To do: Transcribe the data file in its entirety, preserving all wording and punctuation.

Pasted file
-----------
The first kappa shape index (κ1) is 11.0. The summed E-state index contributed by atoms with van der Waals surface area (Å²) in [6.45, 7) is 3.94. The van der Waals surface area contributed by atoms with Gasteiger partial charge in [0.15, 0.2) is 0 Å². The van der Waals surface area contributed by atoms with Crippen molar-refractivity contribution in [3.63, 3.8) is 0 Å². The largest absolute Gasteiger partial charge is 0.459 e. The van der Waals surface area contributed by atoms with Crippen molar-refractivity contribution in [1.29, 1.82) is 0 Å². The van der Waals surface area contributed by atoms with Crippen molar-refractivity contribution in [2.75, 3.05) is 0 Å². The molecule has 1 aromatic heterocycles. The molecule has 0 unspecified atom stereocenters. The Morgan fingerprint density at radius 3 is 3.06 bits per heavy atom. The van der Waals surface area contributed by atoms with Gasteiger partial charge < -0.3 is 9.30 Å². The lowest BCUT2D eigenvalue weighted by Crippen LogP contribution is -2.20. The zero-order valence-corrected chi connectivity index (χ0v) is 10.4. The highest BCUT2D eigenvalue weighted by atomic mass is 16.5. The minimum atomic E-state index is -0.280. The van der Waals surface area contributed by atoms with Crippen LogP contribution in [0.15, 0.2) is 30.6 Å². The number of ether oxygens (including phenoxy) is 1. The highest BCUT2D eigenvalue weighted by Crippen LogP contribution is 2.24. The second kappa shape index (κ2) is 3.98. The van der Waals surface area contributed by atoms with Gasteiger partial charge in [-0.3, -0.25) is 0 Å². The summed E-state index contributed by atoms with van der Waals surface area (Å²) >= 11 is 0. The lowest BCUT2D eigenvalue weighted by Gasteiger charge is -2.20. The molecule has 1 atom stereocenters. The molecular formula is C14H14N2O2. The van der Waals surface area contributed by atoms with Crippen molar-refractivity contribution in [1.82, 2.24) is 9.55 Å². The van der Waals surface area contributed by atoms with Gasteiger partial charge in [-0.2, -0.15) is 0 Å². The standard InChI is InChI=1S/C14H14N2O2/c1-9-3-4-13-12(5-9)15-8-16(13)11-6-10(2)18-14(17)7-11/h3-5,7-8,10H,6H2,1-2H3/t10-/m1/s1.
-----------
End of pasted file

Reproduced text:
The first kappa shape index (κ1) is 11.0. The summed E-state index contributed by atoms with van der Waals surface area (Å²) in [6.45, 7) is 3.94. The van der Waals surface area contributed by atoms with Gasteiger partial charge in [0.15, 0.2) is 0 Å². The van der Waals surface area contributed by atoms with Crippen molar-refractivity contribution in [3.63, 3.8) is 0 Å². The largest absolute Gasteiger partial charge is 0.459 e. The van der Waals surface area contributed by atoms with Crippen molar-refractivity contribution in [1.29, 1.82) is 0 Å². The van der Waals surface area contributed by atoms with Crippen molar-refractivity contribution in [2.75, 3.05) is 0 Å². The molecule has 1 aromatic heterocycles. The molecule has 0 unspecified atom stereocenters. The Morgan fingerprint density at radius 3 is 3.06 bits per heavy atom. The van der Waals surface area contributed by atoms with Gasteiger partial charge < -0.3 is 9.30 Å². The lowest BCUT2D eigenvalue weighted by Crippen LogP contribution is -2.20. The zero-order valence-corrected chi connectivity index (χ0v) is 10.4. The highest BCUT2D eigenvalue weighted by atomic mass is 16.5. The minimum atomic E-state index is -0.280. The van der Waals surface area contributed by atoms with Crippen LogP contribution in [0.15, 0.2) is 30.6 Å². The number of ether oxygens (including phenoxy) is 1. The highest BCUT2D eigenvalue weighted by Crippen LogP contribution is 2.24. The second kappa shape index (κ2) is 3.98. The van der Waals surface area contributed by atoms with Gasteiger partial charge in [-0.3, -0.25) is 0 Å². The summed E-state index contributed by atoms with van der Waals surface area (Å²) >= 11 is 0. The lowest BCUT2D eigenvalue weighted by Gasteiger charge is -2.20. The molecule has 1 atom stereocenters. The molecular formula is C14H14N2O2. The van der Waals surface area contributed by atoms with Crippen molar-refractivity contribution in [1.82, 2.24) is 9.55 Å². The van der Waals surface area contributed by atoms with Gasteiger partial charge in [-0.2, -0.15) is 0 Å². The standard InChI is InChI=1S/C14H14N2O2/c1-9-3-4-13-12(5-9)15-8-16(13)11-6-10(2)18-14(17)7-11/h3-5,7-8,10H,6H2,1-2H3/t10-/m1/s1.